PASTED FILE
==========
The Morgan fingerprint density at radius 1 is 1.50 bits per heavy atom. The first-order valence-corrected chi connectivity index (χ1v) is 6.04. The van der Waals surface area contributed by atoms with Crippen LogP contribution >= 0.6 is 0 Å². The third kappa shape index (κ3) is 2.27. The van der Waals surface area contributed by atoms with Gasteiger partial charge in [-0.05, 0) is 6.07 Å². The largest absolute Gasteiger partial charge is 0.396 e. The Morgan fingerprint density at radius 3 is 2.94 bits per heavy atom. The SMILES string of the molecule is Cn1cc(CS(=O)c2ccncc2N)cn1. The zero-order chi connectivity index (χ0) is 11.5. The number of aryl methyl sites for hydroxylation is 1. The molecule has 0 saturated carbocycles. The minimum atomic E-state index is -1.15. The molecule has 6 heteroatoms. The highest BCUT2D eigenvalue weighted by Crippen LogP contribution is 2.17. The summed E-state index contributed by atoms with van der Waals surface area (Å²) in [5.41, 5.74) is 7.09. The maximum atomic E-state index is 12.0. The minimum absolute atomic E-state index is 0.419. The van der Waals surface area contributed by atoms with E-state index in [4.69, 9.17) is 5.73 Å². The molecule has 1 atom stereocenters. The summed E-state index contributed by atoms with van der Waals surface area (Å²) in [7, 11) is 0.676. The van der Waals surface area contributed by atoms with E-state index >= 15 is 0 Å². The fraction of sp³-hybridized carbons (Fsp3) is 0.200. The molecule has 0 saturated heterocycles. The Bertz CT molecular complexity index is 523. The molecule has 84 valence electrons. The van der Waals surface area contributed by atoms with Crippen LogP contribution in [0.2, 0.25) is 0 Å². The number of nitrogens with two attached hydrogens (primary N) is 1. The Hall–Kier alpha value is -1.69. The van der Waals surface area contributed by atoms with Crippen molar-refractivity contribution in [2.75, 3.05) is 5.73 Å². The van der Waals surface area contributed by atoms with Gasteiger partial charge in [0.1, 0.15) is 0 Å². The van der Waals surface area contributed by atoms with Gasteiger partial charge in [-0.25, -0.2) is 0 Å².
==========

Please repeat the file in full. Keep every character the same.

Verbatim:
The Morgan fingerprint density at radius 1 is 1.50 bits per heavy atom. The first-order valence-corrected chi connectivity index (χ1v) is 6.04. The van der Waals surface area contributed by atoms with Crippen LogP contribution >= 0.6 is 0 Å². The third kappa shape index (κ3) is 2.27. The van der Waals surface area contributed by atoms with Gasteiger partial charge in [-0.05, 0) is 6.07 Å². The largest absolute Gasteiger partial charge is 0.396 e. The Morgan fingerprint density at radius 3 is 2.94 bits per heavy atom. The SMILES string of the molecule is Cn1cc(CS(=O)c2ccncc2N)cn1. The zero-order chi connectivity index (χ0) is 11.5. The number of aryl methyl sites for hydroxylation is 1. The molecule has 0 saturated carbocycles. The minimum atomic E-state index is -1.15. The molecule has 6 heteroatoms. The highest BCUT2D eigenvalue weighted by Crippen LogP contribution is 2.17. The summed E-state index contributed by atoms with van der Waals surface area (Å²) in [5.41, 5.74) is 7.09. The maximum atomic E-state index is 12.0. The minimum absolute atomic E-state index is 0.419. The van der Waals surface area contributed by atoms with E-state index in [4.69, 9.17) is 5.73 Å². The molecule has 1 atom stereocenters. The summed E-state index contributed by atoms with van der Waals surface area (Å²) in [7, 11) is 0.676. The van der Waals surface area contributed by atoms with E-state index >= 15 is 0 Å². The fraction of sp³-hybridized carbons (Fsp3) is 0.200. The molecule has 0 saturated heterocycles. The Bertz CT molecular complexity index is 523. The molecule has 84 valence electrons. The van der Waals surface area contributed by atoms with Crippen LogP contribution in [0.2, 0.25) is 0 Å². The number of nitrogens with two attached hydrogens (primary N) is 1. The Hall–Kier alpha value is -1.69. The van der Waals surface area contributed by atoms with Crippen molar-refractivity contribution in [2.75, 3.05) is 5.73 Å². The van der Waals surface area contributed by atoms with Gasteiger partial charge in [0.1, 0.15) is 0 Å². The van der Waals surface area contributed by atoms with Gasteiger partial charge in [-0.25, -0.2) is 0 Å².